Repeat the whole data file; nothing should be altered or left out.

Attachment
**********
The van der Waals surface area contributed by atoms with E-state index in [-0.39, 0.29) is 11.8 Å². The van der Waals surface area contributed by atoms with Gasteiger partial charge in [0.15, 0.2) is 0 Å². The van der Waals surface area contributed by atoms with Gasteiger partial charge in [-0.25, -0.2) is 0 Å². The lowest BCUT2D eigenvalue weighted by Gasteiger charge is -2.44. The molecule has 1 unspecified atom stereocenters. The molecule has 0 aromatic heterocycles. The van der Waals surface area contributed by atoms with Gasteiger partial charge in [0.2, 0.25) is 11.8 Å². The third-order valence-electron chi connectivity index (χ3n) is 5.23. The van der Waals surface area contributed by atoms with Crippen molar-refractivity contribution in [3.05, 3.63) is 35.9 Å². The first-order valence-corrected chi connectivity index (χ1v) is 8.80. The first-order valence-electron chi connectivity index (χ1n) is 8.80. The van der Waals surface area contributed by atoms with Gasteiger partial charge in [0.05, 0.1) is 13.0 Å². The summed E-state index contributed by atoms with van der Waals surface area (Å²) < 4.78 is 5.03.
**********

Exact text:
The van der Waals surface area contributed by atoms with E-state index in [-0.39, 0.29) is 11.8 Å². The van der Waals surface area contributed by atoms with Gasteiger partial charge in [0.15, 0.2) is 0 Å². The van der Waals surface area contributed by atoms with Gasteiger partial charge in [-0.25, -0.2) is 0 Å². The lowest BCUT2D eigenvalue weighted by Gasteiger charge is -2.44. The molecule has 1 unspecified atom stereocenters. The molecule has 0 aromatic heterocycles. The van der Waals surface area contributed by atoms with Gasteiger partial charge in [0.2, 0.25) is 11.8 Å². The third-order valence-electron chi connectivity index (χ3n) is 5.23. The van der Waals surface area contributed by atoms with Crippen molar-refractivity contribution in [3.05, 3.63) is 35.9 Å². The first-order valence-corrected chi connectivity index (χ1v) is 8.80. The first-order valence-electron chi connectivity index (χ1n) is 8.80. The van der Waals surface area contributed by atoms with Gasteiger partial charge in [0.05, 0.1) is 13.0 Å². The summed E-state index contributed by atoms with van der Waals surface area (Å²) < 4.78 is 5.03.